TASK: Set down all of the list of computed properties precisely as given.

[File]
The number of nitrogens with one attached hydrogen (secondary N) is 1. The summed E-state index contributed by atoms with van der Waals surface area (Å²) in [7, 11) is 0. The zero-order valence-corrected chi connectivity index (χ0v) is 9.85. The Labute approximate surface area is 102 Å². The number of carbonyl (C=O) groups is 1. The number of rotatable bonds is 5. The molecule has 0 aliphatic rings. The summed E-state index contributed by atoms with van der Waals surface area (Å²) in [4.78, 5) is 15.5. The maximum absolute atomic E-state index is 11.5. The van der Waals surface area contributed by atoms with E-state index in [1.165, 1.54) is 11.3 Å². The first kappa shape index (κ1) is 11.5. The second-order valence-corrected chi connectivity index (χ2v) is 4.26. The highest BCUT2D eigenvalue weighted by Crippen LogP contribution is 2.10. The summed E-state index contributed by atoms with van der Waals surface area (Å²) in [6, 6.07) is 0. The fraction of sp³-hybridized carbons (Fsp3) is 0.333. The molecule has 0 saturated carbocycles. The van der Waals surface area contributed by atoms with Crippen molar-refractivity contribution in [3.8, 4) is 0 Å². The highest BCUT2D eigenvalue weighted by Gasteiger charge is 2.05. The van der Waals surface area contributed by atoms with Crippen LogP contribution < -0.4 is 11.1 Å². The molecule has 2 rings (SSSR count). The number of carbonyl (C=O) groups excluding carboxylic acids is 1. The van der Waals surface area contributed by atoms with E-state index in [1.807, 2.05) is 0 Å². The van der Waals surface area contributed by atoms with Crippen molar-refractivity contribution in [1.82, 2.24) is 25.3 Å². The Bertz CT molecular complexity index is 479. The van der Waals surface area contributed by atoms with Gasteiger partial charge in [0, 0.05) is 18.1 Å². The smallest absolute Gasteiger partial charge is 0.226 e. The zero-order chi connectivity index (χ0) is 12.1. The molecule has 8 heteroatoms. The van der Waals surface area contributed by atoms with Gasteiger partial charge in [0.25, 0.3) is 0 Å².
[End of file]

The number of nitrogens with one attached hydrogen (secondary N) is 1. The summed E-state index contributed by atoms with van der Waals surface area (Å²) in [7, 11) is 0. The zero-order valence-corrected chi connectivity index (χ0v) is 9.85. The Labute approximate surface area is 102 Å². The number of carbonyl (C=O) groups is 1. The number of rotatable bonds is 5. The molecule has 0 aliphatic rings. The summed E-state index contributed by atoms with van der Waals surface area (Å²) in [4.78, 5) is 15.5. The maximum absolute atomic E-state index is 11.5. The van der Waals surface area contributed by atoms with E-state index in [1.165, 1.54) is 11.3 Å². The first kappa shape index (κ1) is 11.5. The second-order valence-corrected chi connectivity index (χ2v) is 4.26. The highest BCUT2D eigenvalue weighted by Crippen LogP contribution is 2.10. The summed E-state index contributed by atoms with van der Waals surface area (Å²) in [6, 6.07) is 0. The fraction of sp³-hybridized carbons (Fsp3) is 0.333. The molecule has 0 saturated carbocycles. The van der Waals surface area contributed by atoms with Crippen molar-refractivity contribution in [3.8, 4) is 0 Å². The highest BCUT2D eigenvalue weighted by Gasteiger charge is 2.05. The van der Waals surface area contributed by atoms with Crippen LogP contribution < -0.4 is 11.1 Å². The molecule has 2 rings (SSSR count). The number of carbonyl (C=O) groups excluding carboxylic acids is 1. The van der Waals surface area contributed by atoms with E-state index in [1.807, 2.05) is 0 Å². The van der Waals surface area contributed by atoms with Crippen molar-refractivity contribution in [1.82, 2.24) is 25.3 Å². The Bertz CT molecular complexity index is 479. The van der Waals surface area contributed by atoms with Gasteiger partial charge in [0, 0.05) is 18.1 Å². The smallest absolute Gasteiger partial charge is 0.226 e. The zero-order chi connectivity index (χ0) is 12.1. The molecule has 8 heteroatoms. The van der Waals surface area contributed by atoms with Gasteiger partial charge in [0.25, 0.3) is 0 Å².